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Charles Lee : Self Before Country

By: Mazzagetti, Dominick.
Material type: TextTextSeries: eBooks on Demand.Rivergate Regionals Collection: Publisher: Piscataway : Rutgers University Press, 2013Description: 1 online resource (288 p.).ISBN: 9780813562384.Subject(s): Generals -- United States -- Biography | Lee, Charles, -- 1731-1782 | United States -- History -- Revolution, 1775-1783 -- Biography | United States -- History -- Revolution, 1775-1783 -- CampaignsGenre/Form: Electronic books.Additional physical formats: Print version:: Charles Lee : Self Before CountryDDC classification: 355.0092 Online resources: Click here to view this ebook.
Contents:
Title Page; Copyright; Contents; Preface; Acknowledgements; Chapter 1. The Fateful Choice; Chapter 2. Lee's ""American Expedition""; Chapter 3. Lee's European Experience; Chapter 4. Personality and Political Philosophy; Chapter 5. A ""Love Affair"" with America; Chapter 6. Foreign Officers in Service to America; Chapter 7. America's Soldier; Chapter 8. Rejoining Washington; Chapter 9. Captivity, Betrayal, Exchange; Capter 10. Monmouth; Chapter 11. Court-Martial; Chapter 12. Bitterness, Despair, and Death; Epilogue. A Man Without a Country
Appendix A. James Wilkinson, Memoirs of My Own Times (1816): The Capture of Charles LeeAppendix B. ""Mr. Lee's Plan - March 29, 1777""; Appendix C. Washington and Lee's Battlefield Confrontation; Appendix D. Shades of Monmouth; Notes; Bibliography; Index
Summary: Dominick Mazzagetti presents an engaging account of the life of Charles Lee, the forgotten man of the American Revolution and in whose honor the New Jersey side of the George Washington Bridge-Fort Lee-was named. Mazzagetti analyzes Lee's battlefield successes, his capture by the British, and the damning evidence of Lee's traitorous abandonment of the American cause. He compares the lives and attributes of Lee and George Washington and offers significant observations missing from previous biographies of Lee.
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Item type Current location Call number URL Status Date due Barcode
Electronic Book UT Tyler Online
Online
E207.L47 .M39 2013 (Browse shelf) http://uttyler.eblib.com/patron/FullRecord.aspx?p=1562499 Available EBL1562499

Title Page; Copyright; Contents; Preface; Acknowledgements; Chapter 1. The Fateful Choice; Chapter 2. Lee's ""American Expedition""; Chapter 3. Lee's European Experience; Chapter 4. Personality and Political Philosophy; Chapter 5. A ""Love Affair"" with America; Chapter 6. Foreign Officers in Service to America; Chapter 7. America's Soldier; Chapter 8. Rejoining Washington; Chapter 9. Captivity, Betrayal, Exchange; Capter 10. Monmouth; Chapter 11. Court-Martial; Chapter 12. Bitterness, Despair, and Death; Epilogue. A Man Without a Country

Appendix A. James Wilkinson, Memoirs of My Own Times (1816): The Capture of Charles LeeAppendix B. ""Mr. Lee's Plan - March 29, 1777""; Appendix C. Washington and Lee's Battlefield Confrontation; Appendix D. Shades of Monmouth; Notes; Bibliography; Index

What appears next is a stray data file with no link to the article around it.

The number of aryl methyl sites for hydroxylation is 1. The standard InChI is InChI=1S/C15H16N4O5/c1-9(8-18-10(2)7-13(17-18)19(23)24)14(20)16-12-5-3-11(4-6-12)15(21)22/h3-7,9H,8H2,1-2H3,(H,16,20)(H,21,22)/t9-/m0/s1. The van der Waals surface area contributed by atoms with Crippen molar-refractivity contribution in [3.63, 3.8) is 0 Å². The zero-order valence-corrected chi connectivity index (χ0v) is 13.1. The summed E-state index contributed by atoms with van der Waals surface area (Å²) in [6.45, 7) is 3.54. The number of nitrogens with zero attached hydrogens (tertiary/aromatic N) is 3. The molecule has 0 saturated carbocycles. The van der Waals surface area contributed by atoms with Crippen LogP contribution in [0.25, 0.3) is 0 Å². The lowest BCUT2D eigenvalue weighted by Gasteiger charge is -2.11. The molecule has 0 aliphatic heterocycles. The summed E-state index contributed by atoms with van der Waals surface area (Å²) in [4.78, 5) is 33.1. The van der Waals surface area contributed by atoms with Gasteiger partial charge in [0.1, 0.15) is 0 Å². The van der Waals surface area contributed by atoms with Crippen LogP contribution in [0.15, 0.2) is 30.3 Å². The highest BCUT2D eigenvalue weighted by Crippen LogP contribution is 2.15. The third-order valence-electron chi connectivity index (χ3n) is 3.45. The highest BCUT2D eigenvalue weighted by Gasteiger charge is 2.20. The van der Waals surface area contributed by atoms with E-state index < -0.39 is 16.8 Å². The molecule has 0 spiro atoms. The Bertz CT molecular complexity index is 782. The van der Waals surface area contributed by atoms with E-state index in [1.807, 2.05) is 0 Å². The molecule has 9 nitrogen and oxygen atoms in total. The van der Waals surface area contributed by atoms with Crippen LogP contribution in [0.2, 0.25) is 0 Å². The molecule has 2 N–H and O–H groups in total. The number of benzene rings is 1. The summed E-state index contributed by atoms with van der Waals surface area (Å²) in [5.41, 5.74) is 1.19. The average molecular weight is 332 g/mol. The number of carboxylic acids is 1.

Dominick Mazzagetti presents an engaging account of the life of Charles Lee, the forgotten man of the American Revolution and in whose honor the New Jersey side of the George Washington Bridge-Fort Lee-was named. Mazzagetti analyzes Lee's battlefield successes, his capture by the British, and the damning evidence of Lee's traitorous abandonment of the American cause. He compares the lives and attributes of Lee and George Washington and offers significant observations missing from previous biographies of Lee.

Description based upon print version of record.

Reviews provided by Syndetics

CHOICE Review

The title says it all. This well-researched and argued biography portrays a man whose ambition and character always came before loyalty to his country or countrymen. Beginning with Lee's early upbringing, Mazzagetti highlights "an ego that knew no bounds and countenanced no rivals." Focusing primarily on Lee's service during the American Revolution, Mazzagetti successfully explains why the US "chose to forget, or ignore, Charles Lee." In particular, the author suggests that Lee's personality, coupled with his untimely death in 1782, placed him in the historical shadow of the rising George Washington. At a time when war heroes were being rewarded for their commitment to the cause, Lee had cashiered himself out of the army in a "spate of arrogance" and died before he could regain the prominence he once held at the outset of the war. In passing final judgment on Charles Lee, Mazzagetti argues that Lee "lacked the moral strength necessary for a commitment to any cause other than his own." Thus, readers will find a compelling story of a character unlike any other during the Revolutionary era. Summing Up: Highly recommended. All levels/libraries. M. A. Byron Young Harris College

Author notes provided by Syndetics

DOMINICK MAZZAGETTI is the author of True Jersey Blues: The Civil War Correspondence of Lucien A. Voorhees and William Mackenzie Thompson . A lawyer and banker with a fervent interest in American history, he has served as law secretary to the chief justice of the New Jersey Supreme Court.</p>

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